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4th September 2019 - Admin - 0 comments
Lasting Powers of Attorney

Lasting Powers of Attorney - Who would look after your financial affairs and health and welfare if you were incapacitated?

Have you ever thought about who you would want to make decisions for you if you became seriously ill or had an accident and how these decisions would be made?

This could happen at any time and without any warning. A Lasting Power of Attorney is a legal document which enables you to plan ahead and set out what you would like to happen should you become incapable of making decisions in the future.

A Power of Attorney is an important document and you should take care who you appoint as your attorneys as they should be trustworthy and of the appropriate skills to make the proposed decisions. You can appoint one or more attorneys who will be able to make decisions on your behalf. They could be a family member, friend or professional advisor. The attorney must consider your best interests when making a decision on your behalf. Before the attorney can act, the Lasting Power of Attorney must be signed and registered with the Office of Public Guardian.

There are two types of Lasting Power of Attorney: -

1.     Property and Financial Affairs Lasting Power of Attorney - This gives your attorneys the authority to deal with your property and finances, when you choose, and/or if you lack mental capacity.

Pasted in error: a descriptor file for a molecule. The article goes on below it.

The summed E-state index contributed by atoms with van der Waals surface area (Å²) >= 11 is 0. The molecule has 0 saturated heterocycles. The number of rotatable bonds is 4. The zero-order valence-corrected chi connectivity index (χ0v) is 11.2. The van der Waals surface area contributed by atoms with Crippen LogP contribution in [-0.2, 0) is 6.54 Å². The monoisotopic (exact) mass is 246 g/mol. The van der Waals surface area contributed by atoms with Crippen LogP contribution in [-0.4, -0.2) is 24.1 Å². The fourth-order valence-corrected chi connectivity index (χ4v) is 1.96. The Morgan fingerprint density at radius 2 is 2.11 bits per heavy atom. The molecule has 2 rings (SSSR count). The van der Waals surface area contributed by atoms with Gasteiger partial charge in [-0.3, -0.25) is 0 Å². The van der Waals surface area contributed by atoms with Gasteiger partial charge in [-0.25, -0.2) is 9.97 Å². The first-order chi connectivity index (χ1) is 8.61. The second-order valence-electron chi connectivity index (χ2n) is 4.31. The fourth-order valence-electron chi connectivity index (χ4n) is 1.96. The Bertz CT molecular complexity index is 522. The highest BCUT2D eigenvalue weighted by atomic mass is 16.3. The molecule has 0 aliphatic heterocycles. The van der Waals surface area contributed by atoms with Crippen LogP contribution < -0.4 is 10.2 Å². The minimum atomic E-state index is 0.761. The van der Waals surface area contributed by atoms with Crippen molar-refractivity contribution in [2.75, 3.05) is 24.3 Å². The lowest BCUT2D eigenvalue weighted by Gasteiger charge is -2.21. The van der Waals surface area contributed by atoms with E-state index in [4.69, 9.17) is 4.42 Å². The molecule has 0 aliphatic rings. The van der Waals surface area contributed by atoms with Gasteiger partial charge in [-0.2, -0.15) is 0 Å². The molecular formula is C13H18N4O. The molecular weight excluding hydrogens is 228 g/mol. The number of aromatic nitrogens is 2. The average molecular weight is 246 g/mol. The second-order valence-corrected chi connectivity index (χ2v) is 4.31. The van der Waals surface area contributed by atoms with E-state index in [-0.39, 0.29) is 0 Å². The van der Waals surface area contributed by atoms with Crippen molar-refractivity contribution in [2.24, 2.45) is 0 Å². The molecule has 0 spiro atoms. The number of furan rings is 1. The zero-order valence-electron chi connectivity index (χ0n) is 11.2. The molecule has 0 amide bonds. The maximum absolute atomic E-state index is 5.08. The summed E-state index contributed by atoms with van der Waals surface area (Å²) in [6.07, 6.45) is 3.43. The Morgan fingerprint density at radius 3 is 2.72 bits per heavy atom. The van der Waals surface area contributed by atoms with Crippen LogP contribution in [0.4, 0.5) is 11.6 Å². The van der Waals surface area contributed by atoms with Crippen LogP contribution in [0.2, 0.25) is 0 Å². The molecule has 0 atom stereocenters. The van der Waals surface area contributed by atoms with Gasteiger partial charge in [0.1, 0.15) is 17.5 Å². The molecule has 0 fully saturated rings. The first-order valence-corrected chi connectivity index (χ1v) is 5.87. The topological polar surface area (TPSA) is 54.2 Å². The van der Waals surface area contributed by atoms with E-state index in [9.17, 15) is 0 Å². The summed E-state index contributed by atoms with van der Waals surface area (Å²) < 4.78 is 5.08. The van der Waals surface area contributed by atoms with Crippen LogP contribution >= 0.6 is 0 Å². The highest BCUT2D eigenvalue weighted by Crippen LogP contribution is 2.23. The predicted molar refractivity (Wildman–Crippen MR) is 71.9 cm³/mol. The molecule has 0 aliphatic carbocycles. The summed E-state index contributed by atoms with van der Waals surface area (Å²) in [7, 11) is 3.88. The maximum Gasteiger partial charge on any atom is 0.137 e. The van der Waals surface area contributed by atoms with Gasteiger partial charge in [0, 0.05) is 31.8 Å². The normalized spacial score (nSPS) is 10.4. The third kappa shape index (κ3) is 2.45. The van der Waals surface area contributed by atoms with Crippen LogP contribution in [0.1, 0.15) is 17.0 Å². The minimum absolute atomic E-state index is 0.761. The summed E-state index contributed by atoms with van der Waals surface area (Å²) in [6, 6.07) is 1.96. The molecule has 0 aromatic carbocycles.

2.     Health and Welfare Lasting Power of Attorney - This allows your attorneys to make health and care decisions on your behalf, if you lack mental capacity to do so yourself. This could include giving or refusing consent to the continuation of life sustaining treatment.

You can only make a Lasting Power of Attorney whilst you have the mental capacity to understand the scope and extent of the power.

If you lost capacity and have not made a Lasting Power of Attorney or an old-style Enduring Power of Attorney then it may become necessary for a relative, friend, social services or other professional to apply to the Court of Protection to be appointed to make decisions on your behalf. You could potentially have someone making decisions for you who you would have not chosen and getting an Order can take many months and is very costly; adding stress to those closest to you. To avoid this, we recommend that you make a Lasting Power of Attorney.

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